Which Joe gave his name to ‘sloppy joes’? We look at five interesting sandwiches and their lexical origins.
A type of inflatable mattress which is used as a bed or for floating on water.
- ‘The theme of the day is Spanish holiday, they are dressed almost to a man in sombreros, with either beach balls, lilos or water rings.’
- ‘Out on the pier, we saw that kids had paddled out over a hundred yards on lilos and inflatable rafts.’
- ‘Several generations will gather round a table to enjoy a barbecued dinner, having spent a long day on the beach, equipped with well-stocked coolboxes, sunshades and lilos.’
- ‘Only this week, two would-be asylum-seekers were caught miles from the French mainland as they tried to use children's lilos to paddle their way across the English Channel.’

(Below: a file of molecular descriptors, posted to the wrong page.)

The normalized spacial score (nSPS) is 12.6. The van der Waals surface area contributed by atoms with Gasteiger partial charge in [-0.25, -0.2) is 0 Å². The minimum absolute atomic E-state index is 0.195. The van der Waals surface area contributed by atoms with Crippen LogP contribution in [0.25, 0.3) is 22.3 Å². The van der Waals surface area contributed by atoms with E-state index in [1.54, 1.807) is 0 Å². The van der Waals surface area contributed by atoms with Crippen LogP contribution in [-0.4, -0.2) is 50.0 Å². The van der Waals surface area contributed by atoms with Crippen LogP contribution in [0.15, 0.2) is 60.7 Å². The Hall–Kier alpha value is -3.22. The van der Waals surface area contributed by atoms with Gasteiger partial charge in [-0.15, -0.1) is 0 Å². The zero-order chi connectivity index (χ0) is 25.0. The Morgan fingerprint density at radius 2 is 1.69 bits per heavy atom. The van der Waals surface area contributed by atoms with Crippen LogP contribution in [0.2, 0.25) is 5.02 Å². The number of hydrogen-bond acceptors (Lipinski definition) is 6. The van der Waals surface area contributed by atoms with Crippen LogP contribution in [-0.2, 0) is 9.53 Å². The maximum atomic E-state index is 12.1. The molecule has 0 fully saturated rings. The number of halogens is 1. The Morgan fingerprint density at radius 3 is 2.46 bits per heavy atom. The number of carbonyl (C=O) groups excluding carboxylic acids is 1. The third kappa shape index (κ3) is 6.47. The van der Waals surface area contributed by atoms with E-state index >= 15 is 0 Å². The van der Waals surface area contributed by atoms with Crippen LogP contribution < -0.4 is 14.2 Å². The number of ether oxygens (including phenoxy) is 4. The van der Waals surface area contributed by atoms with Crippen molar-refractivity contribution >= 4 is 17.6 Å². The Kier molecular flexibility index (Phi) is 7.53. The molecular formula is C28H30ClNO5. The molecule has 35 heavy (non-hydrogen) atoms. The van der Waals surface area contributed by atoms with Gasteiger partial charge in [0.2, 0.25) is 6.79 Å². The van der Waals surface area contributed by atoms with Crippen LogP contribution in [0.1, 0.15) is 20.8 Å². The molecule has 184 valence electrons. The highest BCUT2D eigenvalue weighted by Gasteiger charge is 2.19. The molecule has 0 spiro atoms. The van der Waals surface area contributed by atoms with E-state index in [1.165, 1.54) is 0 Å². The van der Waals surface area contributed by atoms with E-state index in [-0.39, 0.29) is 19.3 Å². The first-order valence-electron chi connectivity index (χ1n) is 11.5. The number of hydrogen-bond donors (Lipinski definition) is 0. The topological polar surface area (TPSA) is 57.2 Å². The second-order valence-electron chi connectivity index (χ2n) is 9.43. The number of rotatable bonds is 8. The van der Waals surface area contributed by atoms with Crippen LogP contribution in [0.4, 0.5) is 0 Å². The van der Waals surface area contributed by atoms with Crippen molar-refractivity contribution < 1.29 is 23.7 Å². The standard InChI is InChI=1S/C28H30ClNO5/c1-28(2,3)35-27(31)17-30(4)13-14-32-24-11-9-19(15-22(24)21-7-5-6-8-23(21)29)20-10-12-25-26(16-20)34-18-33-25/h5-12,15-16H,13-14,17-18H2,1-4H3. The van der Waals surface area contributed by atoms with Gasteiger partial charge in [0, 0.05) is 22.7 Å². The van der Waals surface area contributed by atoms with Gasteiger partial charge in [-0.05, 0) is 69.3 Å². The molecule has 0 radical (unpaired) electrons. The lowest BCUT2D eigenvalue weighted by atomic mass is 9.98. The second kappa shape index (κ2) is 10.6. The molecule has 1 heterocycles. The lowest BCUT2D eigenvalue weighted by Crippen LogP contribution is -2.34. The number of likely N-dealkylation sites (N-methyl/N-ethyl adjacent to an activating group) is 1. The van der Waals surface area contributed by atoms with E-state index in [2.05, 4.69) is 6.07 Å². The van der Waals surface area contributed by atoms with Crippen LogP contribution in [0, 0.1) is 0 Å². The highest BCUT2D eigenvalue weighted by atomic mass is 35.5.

- ‘Other episodes focused on him lounging on a lilo with friends and visiting his granny.’
- ‘Me, the laptop and a lilo and duvet are the only items left in the house.’
- ‘I shall then place the one who is snoring the loudest upon an inflated lilo and gently launch her out to sea, with a candle and a baht or two.’
- ‘Hard to believe, but there once was a time when going to the sea, or enjoying the pool, didn't automatically mean windsurfing, wetbiking or splashing about on a lilo.’
- ‘There are no sets, merely a bare stage with props comprised of the paraphernalia of a holiday - suitcases, beach rings, lilos, etc.’
- ‘I'll be sleeping on a blow up lilo for the last week or so but who cares.’
1930s: alteration of lie low.
We take a look at several popular, though confusing, punctuation marks.
From Afghanistan to Zimbabwe, discover surprising and intriguing language facts from around the globe.
The definitions of ‘buddy’ and ‘bro’ in the OED have recently been revised. We explore their history and increase in popularity.